Advanced Micro Devices (NASDAQ:AMD) is showing no signs of slowing down. The chipmaker is riding several fast-growing tech trends that have supercharged its revenue and earnings growth in recent quarters, and those catalysts aren't going to disappear anytime soon.
In simple words, AMD seems to be in the middle of a multiyear growth curve. And if you haven't bought this growth stock just yet, now would be a great time to do so. Let's look at one of the biggest reasons why you should consider adding AMD to your stock portfolio.
AMD's CPU market share gains could be its biggest catalyst
AMD gets most of its revenue from the computing and graphics segment, through which it sells its Ryzen central processing units (CPUs) and Radeon graphics processing units (GPUs). The segment's revenue is directly related to the health of the PC market, as well as the data center space, where graphics cards are deployed for accelerating workloads.
AMD's computing and graphics revenue shot up 65% year over year in the second quarter to $2.25 billion, accounting for 58% of the total revenue. The company credited this terrific growth to increases in the average selling price (ASP) and shipments of its Ryzen processors that are used in laptops and desktops. According to AMD, its revenue share in the client processor market has now improved for five straight quarters.
The company is witnessing strong demand for its high-end processors like the Ryzen 9 series, which saw shipments more than double year over year. Meanwhile, AMD's new Ryzen 5000 series notebook processors helped it record a seventh straight quarter of record revenue in the mobile processor space.
AMD is benefiting from a mix of higher volumes and stronger pricing in the client processor market. This isn't surprising, as the chipmaker has been eating away at Intel's (NASDAQ:INTC) dominance in the CPU space. According to PC benchmark provider PassMark Software, AMD exited Q2 with a CPU market share of 44.1%, a nice jump from the year-ago period's share of 35%. Intel commands the rest of the market, though it has been losing ground to AMD since the arrival of the Ryzen series processors.
It is also worth noting that AMD's improved pricing power has led to an increase in processor ASPs. Intel, on the other hand, is struggling with a steep decline in ASPs. Chipzilla's desktop processor ASP dropped 5% year over year last quarter, while notebook ASPs were down 17% after it resorted to discounting to move more units. AMD, on the other hand, is using its technology and performance advantage over Intel's chips to charge a premium for its processors, and customers are clearly willing to pay, given the higher shipments.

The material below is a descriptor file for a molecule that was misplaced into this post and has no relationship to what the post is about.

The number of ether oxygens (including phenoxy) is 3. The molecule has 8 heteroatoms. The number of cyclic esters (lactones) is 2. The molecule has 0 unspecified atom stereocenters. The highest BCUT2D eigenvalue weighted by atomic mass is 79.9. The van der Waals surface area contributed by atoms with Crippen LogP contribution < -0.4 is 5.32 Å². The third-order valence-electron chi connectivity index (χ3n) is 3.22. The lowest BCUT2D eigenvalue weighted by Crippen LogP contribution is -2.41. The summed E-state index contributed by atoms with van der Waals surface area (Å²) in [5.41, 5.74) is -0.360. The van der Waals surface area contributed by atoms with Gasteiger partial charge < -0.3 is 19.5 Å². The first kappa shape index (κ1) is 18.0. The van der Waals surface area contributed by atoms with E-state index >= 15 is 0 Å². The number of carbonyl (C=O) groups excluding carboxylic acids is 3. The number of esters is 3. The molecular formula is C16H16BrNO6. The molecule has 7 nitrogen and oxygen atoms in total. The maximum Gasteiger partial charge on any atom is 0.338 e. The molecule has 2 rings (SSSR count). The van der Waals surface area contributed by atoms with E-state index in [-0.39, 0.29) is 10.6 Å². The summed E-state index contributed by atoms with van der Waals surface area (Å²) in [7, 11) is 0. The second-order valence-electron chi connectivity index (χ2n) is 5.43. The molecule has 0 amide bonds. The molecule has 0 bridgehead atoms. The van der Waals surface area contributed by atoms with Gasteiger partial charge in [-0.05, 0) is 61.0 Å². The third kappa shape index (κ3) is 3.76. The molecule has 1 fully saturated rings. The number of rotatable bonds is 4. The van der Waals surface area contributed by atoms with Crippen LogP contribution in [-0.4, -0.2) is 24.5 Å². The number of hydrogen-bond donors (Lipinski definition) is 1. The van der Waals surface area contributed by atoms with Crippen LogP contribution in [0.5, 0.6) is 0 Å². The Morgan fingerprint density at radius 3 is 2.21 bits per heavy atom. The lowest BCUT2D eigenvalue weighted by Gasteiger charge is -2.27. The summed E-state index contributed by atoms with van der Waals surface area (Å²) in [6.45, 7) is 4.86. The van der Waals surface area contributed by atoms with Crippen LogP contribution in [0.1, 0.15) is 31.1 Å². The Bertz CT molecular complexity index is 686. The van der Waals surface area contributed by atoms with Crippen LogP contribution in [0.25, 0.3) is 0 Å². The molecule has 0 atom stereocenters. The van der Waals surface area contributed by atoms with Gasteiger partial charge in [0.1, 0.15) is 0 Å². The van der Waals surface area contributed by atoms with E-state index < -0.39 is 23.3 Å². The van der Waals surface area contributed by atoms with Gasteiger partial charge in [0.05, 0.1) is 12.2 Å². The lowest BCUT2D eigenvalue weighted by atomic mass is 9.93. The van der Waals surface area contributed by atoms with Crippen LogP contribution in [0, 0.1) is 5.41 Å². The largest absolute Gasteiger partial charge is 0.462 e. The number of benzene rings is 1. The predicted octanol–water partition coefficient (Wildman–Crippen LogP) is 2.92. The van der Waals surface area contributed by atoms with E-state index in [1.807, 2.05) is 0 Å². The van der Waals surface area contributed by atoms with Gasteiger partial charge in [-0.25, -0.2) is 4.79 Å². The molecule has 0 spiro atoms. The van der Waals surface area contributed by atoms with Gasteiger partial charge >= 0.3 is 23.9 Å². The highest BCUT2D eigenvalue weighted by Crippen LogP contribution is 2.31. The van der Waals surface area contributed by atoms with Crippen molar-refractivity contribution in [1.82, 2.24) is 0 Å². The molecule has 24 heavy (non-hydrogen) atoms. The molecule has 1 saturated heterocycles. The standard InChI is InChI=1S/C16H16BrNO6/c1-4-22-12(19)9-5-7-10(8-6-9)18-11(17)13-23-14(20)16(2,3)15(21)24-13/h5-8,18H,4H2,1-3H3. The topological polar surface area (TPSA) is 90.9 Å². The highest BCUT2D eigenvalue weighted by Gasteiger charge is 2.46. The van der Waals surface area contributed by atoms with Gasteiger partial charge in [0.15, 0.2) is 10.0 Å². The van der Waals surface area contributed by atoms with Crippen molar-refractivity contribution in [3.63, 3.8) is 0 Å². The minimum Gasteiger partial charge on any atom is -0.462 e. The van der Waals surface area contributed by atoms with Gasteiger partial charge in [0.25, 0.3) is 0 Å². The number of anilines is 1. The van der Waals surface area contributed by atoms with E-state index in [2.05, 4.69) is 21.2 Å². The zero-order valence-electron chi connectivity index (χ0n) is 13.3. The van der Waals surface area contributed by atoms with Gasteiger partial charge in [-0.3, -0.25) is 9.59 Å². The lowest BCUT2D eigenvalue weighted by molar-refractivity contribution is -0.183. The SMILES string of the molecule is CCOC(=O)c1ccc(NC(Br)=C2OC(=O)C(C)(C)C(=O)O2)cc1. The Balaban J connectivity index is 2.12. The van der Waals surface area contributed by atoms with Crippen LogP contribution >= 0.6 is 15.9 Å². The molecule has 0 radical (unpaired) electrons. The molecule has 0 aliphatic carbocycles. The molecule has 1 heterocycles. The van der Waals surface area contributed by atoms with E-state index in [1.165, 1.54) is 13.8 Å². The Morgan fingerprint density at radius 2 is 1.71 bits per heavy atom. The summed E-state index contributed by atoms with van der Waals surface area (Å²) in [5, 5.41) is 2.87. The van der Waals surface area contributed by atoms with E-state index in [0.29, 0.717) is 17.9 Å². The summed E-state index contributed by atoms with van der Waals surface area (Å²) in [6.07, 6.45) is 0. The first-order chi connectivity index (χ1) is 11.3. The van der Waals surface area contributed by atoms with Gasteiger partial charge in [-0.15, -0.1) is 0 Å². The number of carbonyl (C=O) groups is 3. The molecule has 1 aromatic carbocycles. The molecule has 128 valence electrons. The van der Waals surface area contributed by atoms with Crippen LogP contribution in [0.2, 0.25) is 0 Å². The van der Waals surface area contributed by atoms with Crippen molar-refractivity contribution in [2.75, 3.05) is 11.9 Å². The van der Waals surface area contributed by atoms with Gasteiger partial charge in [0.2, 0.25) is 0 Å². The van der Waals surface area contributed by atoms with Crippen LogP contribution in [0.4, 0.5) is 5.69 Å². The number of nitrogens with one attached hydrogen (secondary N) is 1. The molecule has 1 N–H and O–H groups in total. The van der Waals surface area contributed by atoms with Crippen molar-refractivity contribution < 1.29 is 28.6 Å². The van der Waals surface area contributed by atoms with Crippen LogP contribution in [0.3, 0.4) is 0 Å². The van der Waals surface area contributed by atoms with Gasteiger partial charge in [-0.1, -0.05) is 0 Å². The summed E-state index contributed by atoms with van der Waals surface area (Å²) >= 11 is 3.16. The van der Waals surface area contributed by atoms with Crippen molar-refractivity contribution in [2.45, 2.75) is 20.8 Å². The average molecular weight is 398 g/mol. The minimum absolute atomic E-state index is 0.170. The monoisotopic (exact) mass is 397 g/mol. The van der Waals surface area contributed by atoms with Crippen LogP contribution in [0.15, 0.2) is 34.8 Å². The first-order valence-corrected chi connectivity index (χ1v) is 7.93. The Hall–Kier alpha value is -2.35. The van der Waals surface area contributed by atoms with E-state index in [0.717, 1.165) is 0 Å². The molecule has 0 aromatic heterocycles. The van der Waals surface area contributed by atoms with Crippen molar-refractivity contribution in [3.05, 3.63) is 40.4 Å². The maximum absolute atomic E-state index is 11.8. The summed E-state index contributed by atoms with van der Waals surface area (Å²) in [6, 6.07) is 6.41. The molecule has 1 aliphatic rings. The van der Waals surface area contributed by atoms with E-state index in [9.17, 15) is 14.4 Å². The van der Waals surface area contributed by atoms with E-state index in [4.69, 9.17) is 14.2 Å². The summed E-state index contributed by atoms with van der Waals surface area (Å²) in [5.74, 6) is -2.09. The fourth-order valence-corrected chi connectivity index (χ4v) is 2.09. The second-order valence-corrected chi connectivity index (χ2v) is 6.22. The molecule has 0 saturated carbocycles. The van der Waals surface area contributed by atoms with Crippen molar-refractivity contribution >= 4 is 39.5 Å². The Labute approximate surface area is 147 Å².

AMD is likely to take more market share away from Intel, because the former is expected to launch its next-generation Zen 4 CPUs next year, which would be based on a 5-nanometer manufacturing process. AMD's current Zen 3 chips are based on a 7-nanometer node, which means that the next-generation chips can deliver improved computing performance and reduce power consumption.
That's because the transistors on a smaller process node are closely packed together, which makes them more power efficient and capable of carrying out more calculations. More importantly, the move to a 5-nanometer process would put AMD at a great advantage over Intel.
Intel's current Rocket Lake desktop processors are based on the old 14-nanometer process, while AMD uses a modern 7-nanometer process. As a result, AMD can pack more cores into its processors, make them more power-efficient, and generate superior performance at the same time.
Chipzilla is expected to move to a 10-nanometer platform later this year once its Alder Lake desktop CPUs are launched. That could give AMD a headache, as Intel says that its 10-nanometer node packs in more transistors than AMD's 7-nanometer process. However, AMD should be ready to make the jump to the 5-nanometer process by the end of this year, which would help it maintain its advantage over Intel.
Big financial gains could be on the cards
AMD's computing and graphics segment is still quite small when compared to Intel's. For instance, Intel generated $10.6 billion in revenue from its client computing group (CCG) last quarter, which was more than four times AMD's revenue from its computing and graphics business.
AMD launched its first-generation Ryzen processors in 2017, and they have supercharged the computing and graphics business. The segment's revenue had jumped to $3 billion in 2017 from $1.97 billion in 2016. In 2020, AMD generated $6.4 billion in revenue from the computing and graphics segment, so the business has more than doubled in three years.
Meanwhile, Intel's CCG revenue stood at $40.1 billion in 2020, up just 22% from $32.9 billion at the end of 2016. Clearly, AMD is growing at a much faster pace than Intel thanks to its market share gains. More importantly, the size of Intel's CCG business indicates that AMD has a huge opportunity ahead to increase its revenue from the sale of client processors.
AMD's technological advantage over Intel could help it maintain the terrific pace of growth of its largest business segment by way of additional market share and stronger pricing. Not surprisingly, analysts expect AMD to clock 32% annual earnings growth for the next five years. Given that AMD shares are now trading at 38 times trailing earnings as compared to their five-year average multiple of 120, it is a top growth stock to buy right now since it can add billions of dollars to its revenue and substantially boost earnings by consistently hurting its bigger rival.